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Worlds of Reading in China’s long 1970s: Reading and Writing during the Cultural Revolution

(Conducted by Jun.-Prof. Dr. Lena Henningsen 2015-2019)

 

“Worlds of Reading in China’s long 1970s: Reading and Writing during the Cultural Revolution” analyzed intellectual processes and practices during China’s long 1970s. It analysed popular fictional and non-fictional texts between late 1968 and the early 1980s. Some of these texts were published as part of the official publication system, whereas others circulated unofficially or even illegally. The project focused on both the texts and the practices of their production, circulation and consumption as well as on their respective impact on contemporary readers and on later intellectual and literary developments. The texts – especially those that circulated illegally among the sent-down youth (as hand copied manuscripts, 文革手抄本, or as copies meant for internal circulation) – are understood and analyzed both as intellectual and material resource.

This project pursued four aims. First, it aimed at understanding concrete practices of reading and their meaning(s). Second, it examined in how far these practices as well as the respective texts continued earlier practices and texts and anticipate later ones. Third, it analyzed in how far fictional and non-fictional texts allowed for new intellectual, social and personal developments that are commonly associated with the reform period that officially started after the Cultural Revolution. Fourth, this project was situated within the larger discussion about China’s long 1970s. After all, a closer scrutiny of the intellectual debates and the contents of influential texts reveals that breaks and ruptures in the transition from revolution to reform are in fact less apparent than they appear to be on first glance.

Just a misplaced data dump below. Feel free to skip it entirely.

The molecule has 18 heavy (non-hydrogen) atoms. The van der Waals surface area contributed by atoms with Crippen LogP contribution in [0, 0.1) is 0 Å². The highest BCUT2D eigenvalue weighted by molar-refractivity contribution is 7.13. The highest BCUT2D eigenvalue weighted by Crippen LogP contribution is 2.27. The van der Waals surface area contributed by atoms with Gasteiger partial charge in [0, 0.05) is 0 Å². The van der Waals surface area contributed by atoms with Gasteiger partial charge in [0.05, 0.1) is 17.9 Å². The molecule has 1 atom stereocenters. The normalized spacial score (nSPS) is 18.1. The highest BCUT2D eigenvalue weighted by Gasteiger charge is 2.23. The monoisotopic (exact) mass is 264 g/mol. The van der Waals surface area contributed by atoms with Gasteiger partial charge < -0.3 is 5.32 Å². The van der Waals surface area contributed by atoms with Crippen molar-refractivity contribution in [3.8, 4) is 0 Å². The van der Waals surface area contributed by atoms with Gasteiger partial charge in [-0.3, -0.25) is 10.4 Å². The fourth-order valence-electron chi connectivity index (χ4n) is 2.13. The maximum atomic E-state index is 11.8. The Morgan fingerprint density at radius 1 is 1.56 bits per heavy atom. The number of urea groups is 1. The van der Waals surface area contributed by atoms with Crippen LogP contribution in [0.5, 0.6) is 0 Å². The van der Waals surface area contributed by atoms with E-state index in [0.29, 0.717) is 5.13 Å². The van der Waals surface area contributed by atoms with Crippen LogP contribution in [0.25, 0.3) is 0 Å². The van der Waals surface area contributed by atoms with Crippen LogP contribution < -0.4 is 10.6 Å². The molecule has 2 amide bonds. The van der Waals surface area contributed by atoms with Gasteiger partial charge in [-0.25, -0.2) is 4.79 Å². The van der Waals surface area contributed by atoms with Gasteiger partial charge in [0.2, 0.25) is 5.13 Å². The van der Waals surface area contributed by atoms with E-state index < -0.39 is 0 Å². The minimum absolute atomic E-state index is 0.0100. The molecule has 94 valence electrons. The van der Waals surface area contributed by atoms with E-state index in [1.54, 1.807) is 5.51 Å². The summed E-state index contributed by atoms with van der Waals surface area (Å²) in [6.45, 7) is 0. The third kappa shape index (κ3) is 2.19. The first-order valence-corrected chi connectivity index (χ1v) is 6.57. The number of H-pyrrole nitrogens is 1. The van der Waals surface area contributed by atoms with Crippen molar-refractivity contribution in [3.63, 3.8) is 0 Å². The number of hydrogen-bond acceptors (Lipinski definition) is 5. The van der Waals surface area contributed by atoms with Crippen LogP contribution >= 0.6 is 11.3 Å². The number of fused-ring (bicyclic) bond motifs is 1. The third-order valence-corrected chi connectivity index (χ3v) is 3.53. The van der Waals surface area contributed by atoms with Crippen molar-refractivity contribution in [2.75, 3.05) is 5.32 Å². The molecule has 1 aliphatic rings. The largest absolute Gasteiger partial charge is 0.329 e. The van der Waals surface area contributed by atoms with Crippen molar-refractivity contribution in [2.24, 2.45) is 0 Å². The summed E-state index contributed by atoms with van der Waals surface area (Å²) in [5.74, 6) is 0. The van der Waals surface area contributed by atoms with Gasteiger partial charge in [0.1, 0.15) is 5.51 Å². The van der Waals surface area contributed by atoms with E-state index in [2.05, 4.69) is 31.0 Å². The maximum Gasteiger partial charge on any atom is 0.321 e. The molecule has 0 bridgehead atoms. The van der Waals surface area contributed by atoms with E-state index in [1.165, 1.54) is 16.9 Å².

To examine concrete reading acts, we collaboratively built a database in which we collected data from autobiographical accounts of the Cultural Revolution decade in which individuals reflect upon their readings and the significance these had for them. This database will go online soon.

 

Research output:

In May 2017, we organized the conference

Reading Intellectual and Literary Change during China’s long 1970s

Speakers at this conference were Timothy Cheek (keynote), Lorenz Bichler, Puck Engman, Emily Graf, Lena Henningsen, Rui Kunze, Damian Mandzunowski, Barbara Mittler, Daniel Leese, Tabea Mühlbach, Duncan Paterson, Elisabeth Schleep, Oliver Schulz and Peidong Sun contributed to the programme which can be found here.

A database on reading during China’s long 1970s will go live soon.


Results of the research project were presented at conferences. Major publications are:

Henningsen, Lena: “Kosmopolitisches Lesen: Weltliteratur während der chinesischen Kulturrevolution”, in: Lamping, Dieter [ed.]: Vergleichende Weltliteraturen, Stuttgart: Metzler, to appear in 2019.

Henningsen, Lena: “Literature of the Cultural Revolution”, in: Gu, Ming Dong [ed.]: Routledge Handbook of Modern Chinese Literature, Oxon: Routledge, 2019, 423-434.

Henningsen, Lena: “Von Spionen, Revolutionären und Kämpfern für die Gerechtigkeit in illegaler Unterhaltungsliteratur aus der Zeit der Kulturrevolution“, in: Polfuß, Jonas, Kerstin Storm [ed.]: Recht und Gerechtigkeit in China, Wiesbaden: Harrassowitz, 2017, 177-194.

Henningsen, Lena: “Jenseits der Propaganda: Illegales Lesen und Schreiben in China aus intertextueller und interkultureller Perspektive”, in: Nova Acta Leopoldina NF, no. 414, 2017, 123-141.

Henningsen, Lena: “What Is a Reader? Participation and Intertextuality in Hand-Copied Entertainment Fiction from the Chinese Cultural Revolution”, in: Modern Chinese Literature and Culture, Vol.29 no.2, fall 2017, 109-158.

Henningsen, Lena: “Crime, Love, and Science: Continuity and Change in Hand-copied Entertainment Fiction (shouchaoben) from the Cultural Revolution“, in: Berg, Daria, Giorgio Strafella [eds.]: Transforming Book Culture in China, 1600-2016 (Kodex: Yearbook of the International Society for Book Science), Wiesbaden: Harrassowitz, 2016, 101-119.

 

The project was conducted by

Lena Henningsen (PI)

Damian Mandzunowski, Duncan Paterson, Oliver Schulz (research staff)

Xiayin Dang, Mira Grünwald, Wenxin Huang, Chia-yi Wu (research assistants)

 

The project has received generous funding from the Ministry of Science and the Arts (Baden-Württemberg), from Freiburg University and from the Young Academy .

 

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